My heart would agree that it was a good choice, because it awoke with a happy start that jolted me out of a lingering dream about Unrequited. And I felt alive, and glad to be in a world on my own, not with Unrequited, and I leapt out of bed. Now that I know that my clock genes actually collaborate with my brain on the whole stress-hormone release thing, I’m going to help that response along with a good old fashioned alarm clock. At least until I kick the habit of sleeping through the most important parts of my work day.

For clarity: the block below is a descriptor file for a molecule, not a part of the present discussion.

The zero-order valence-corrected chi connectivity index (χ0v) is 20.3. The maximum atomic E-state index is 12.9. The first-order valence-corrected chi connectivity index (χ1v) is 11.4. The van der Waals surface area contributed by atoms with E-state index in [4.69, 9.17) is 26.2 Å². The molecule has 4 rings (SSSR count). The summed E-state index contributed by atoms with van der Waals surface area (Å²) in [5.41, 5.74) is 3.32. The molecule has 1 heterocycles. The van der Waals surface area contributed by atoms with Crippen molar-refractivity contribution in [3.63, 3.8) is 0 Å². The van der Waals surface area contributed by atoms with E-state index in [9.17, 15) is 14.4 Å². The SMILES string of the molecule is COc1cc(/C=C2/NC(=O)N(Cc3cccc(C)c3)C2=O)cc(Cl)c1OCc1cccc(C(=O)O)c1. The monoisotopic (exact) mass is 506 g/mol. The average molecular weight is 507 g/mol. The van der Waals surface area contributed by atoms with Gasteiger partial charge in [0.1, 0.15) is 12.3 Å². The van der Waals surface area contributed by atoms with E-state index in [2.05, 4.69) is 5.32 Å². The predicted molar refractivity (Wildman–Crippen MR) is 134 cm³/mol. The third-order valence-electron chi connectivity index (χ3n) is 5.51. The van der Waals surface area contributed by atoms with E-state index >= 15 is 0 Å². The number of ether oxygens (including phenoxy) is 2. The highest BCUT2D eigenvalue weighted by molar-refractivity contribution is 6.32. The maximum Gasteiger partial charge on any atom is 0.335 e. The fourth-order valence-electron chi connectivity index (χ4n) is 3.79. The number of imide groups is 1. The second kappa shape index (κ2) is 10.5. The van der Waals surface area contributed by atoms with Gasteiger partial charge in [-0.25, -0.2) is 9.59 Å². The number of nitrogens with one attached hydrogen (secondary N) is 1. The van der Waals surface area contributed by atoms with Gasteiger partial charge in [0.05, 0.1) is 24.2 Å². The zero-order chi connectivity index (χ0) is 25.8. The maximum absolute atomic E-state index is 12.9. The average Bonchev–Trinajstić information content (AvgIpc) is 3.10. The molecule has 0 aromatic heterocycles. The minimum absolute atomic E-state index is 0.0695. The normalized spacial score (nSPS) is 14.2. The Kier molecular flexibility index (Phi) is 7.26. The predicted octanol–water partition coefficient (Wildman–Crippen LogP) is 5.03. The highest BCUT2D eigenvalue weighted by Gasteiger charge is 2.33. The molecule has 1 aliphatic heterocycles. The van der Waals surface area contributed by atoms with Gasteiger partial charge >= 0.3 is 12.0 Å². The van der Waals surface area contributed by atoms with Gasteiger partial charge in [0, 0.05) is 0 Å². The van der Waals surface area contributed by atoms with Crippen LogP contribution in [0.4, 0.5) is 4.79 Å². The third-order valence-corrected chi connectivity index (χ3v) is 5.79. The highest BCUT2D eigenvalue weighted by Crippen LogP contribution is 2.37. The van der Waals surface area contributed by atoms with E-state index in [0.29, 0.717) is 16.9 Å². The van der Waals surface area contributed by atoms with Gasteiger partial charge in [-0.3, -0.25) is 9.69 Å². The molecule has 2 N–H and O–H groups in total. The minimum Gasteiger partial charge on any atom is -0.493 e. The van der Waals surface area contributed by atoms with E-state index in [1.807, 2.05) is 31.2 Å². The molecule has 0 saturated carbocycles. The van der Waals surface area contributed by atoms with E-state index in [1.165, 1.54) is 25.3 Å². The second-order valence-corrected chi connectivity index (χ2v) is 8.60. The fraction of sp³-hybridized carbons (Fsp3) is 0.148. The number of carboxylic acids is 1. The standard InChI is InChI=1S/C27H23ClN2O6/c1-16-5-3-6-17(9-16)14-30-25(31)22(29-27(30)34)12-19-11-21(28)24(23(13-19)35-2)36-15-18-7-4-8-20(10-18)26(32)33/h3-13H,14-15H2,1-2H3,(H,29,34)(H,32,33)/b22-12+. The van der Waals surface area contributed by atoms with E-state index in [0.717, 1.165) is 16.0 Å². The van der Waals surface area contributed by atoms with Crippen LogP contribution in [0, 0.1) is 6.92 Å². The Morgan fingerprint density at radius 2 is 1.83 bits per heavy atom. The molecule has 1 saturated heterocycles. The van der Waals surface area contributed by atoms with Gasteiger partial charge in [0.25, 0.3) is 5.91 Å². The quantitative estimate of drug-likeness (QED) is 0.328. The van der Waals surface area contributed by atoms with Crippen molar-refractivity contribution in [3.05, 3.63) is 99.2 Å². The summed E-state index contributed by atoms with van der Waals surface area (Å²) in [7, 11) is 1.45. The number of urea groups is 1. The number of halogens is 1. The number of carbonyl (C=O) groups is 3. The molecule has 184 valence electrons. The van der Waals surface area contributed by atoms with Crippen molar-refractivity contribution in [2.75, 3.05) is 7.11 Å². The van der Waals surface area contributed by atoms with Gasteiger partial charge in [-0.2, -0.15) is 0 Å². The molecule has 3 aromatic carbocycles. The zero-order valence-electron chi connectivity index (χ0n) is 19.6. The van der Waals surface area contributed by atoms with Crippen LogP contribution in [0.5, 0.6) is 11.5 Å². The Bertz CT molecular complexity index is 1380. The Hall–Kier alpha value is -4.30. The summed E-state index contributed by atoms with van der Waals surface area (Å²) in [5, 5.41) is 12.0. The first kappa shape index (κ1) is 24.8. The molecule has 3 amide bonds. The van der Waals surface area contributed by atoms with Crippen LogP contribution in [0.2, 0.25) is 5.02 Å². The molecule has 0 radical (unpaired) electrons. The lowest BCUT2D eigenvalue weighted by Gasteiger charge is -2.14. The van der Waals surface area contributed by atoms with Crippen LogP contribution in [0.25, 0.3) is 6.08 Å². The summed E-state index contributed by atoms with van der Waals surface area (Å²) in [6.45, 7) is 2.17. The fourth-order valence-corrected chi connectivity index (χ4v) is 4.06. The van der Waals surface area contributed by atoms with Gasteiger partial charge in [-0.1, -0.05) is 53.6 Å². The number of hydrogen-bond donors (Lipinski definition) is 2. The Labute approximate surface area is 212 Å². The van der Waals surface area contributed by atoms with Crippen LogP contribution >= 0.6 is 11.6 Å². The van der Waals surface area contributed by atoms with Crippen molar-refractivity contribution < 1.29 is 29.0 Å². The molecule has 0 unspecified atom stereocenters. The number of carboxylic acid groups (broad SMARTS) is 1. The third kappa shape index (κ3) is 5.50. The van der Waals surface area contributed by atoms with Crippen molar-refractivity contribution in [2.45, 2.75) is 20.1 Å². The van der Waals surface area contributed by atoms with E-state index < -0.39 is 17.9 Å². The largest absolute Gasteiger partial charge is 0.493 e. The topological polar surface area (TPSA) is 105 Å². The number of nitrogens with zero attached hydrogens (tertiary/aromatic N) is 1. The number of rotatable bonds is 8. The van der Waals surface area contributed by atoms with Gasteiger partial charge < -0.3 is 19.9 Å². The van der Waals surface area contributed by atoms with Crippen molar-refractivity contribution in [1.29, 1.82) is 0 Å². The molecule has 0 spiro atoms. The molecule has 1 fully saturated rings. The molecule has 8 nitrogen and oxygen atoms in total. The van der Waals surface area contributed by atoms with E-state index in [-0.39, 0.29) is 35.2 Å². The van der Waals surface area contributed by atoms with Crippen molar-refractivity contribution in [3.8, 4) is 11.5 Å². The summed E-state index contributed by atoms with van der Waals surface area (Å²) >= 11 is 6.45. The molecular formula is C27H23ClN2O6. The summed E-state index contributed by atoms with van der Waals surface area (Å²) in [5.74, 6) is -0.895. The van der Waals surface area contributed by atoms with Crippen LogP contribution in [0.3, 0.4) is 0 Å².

And Again

3 Jan

againThe train tracks of the Northeastern corridor know me by now. I’ve been traversing them since 1998, rolling on quaking metal between New York City and Providence to go to a place where I can be still with the people I love. I make my temporary home in the attic room of my friend’s gigantic Victorian house, and day by day, after wandering the woods and beaches of mostly coastal Rhode Island, we come home and have tea by the fire and retire early to read books. Unless we’re going out to have cocktails.

I am the most fortunate of humans, because I have long embraced my nomadic instincts. But now, as the wetlands roll by and I suddenly see a cluster of at least ten wild turkeys (what?!? did anyone else see that?) on a golf course, I gotta be honest with myself. Do I keep moving so I never finish anything? Never keep anything except the new, new conversations, people, sights, sensations, passions brought to you by wanderlust.